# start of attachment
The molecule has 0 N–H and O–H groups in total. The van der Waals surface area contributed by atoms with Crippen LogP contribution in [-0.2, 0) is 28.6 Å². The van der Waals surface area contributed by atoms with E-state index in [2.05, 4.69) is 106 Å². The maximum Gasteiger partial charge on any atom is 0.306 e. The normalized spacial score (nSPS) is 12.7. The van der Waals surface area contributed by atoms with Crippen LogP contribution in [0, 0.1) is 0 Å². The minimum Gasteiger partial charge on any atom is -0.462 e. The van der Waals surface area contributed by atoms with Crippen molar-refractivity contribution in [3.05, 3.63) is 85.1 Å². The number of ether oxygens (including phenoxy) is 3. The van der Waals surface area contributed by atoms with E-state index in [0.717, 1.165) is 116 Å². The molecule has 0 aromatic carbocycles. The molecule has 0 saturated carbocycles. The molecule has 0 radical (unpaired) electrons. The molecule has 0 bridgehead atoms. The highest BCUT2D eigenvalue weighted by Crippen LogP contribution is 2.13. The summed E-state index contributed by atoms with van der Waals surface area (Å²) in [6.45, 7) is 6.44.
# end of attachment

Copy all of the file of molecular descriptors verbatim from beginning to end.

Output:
The molecule has 0 N–H and O–H groups in total. The van der Waals surface area contributed by atoms with Crippen LogP contribution in [-0.2, 0) is 28.6 Å². The van der Waals surface area contributed by atoms with E-state index in [2.05, 4.69) is 106 Å². The maximum Gasteiger partial charge on any atom is 0.306 e. The normalized spacial score (nSPS) is 12.7. The van der Waals surface area contributed by atoms with Crippen LogP contribution in [0, 0.1) is 0 Å². The minimum Gasteiger partial charge on any atom is -0.462 e. The van der Waals surface area contributed by atoms with Crippen molar-refractivity contribution in [3.05, 3.63) is 85.1 Å². The number of ether oxygens (including phenoxy) is 3. The van der Waals surface area contributed by atoms with E-state index in [0.717, 1.165) is 116 Å². The molecule has 0 aromatic carbocycles. The molecule has 0 saturated carbocycles. The molecule has 0 radical (unpaired) electrons. The molecule has 0 bridgehead atoms. The highest BCUT2D eigenvalue weighted by Crippen LogP contribution is 2.13. The summed E-state index contributed by atoms with van der Waals surface area (Å²) in [6.45, 7) is 6.44.